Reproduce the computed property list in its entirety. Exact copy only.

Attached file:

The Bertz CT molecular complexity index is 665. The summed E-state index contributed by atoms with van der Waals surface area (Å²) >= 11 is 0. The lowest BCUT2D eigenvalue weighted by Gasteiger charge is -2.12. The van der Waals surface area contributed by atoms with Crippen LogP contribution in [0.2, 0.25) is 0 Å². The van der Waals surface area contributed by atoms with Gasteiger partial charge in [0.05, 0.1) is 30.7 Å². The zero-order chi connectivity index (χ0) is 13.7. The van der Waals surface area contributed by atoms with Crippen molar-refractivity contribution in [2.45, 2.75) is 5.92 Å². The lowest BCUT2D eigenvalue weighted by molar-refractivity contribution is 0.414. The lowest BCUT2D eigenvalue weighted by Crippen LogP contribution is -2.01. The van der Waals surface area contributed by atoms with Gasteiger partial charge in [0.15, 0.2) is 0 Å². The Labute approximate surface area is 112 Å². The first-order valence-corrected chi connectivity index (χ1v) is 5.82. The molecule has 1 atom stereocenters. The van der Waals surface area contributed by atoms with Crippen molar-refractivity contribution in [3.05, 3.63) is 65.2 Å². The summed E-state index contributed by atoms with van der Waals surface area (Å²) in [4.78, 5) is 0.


The Bertz CT molecular complexity index is 665. The summed E-state index contributed by atoms with van der Waals surface area (Å²) >= 11 is 0. The lowest BCUT2D eigenvalue weighted by Gasteiger charge is -2.12. The van der Waals surface area contributed by atoms with Crippen LogP contribution in [0.2, 0.25) is 0 Å². The van der Waals surface area contributed by atoms with Gasteiger partial charge in [0.05, 0.1) is 30.7 Å². The zero-order chi connectivity index (χ0) is 13.7. The van der Waals surface area contributed by atoms with Crippen molar-refractivity contribution in [2.45, 2.75) is 5.92 Å². The lowest BCUT2D eigenvalue weighted by molar-refractivity contribution is 0.414. The lowest BCUT2D eigenvalue weighted by Crippen LogP contribution is -2.01. The van der Waals surface area contributed by atoms with Gasteiger partial charge in [0.15, 0.2) is 0 Å². The Labute approximate surface area is 112 Å². The first-order valence-corrected chi connectivity index (χ1v) is 5.82. The molecule has 1 atom stereocenters. The van der Waals surface area contributed by atoms with Crippen molar-refractivity contribution in [3.05, 3.63) is 65.2 Å². The summed E-state index contributed by atoms with van der Waals surface area (Å²) in [4.78, 5) is 0.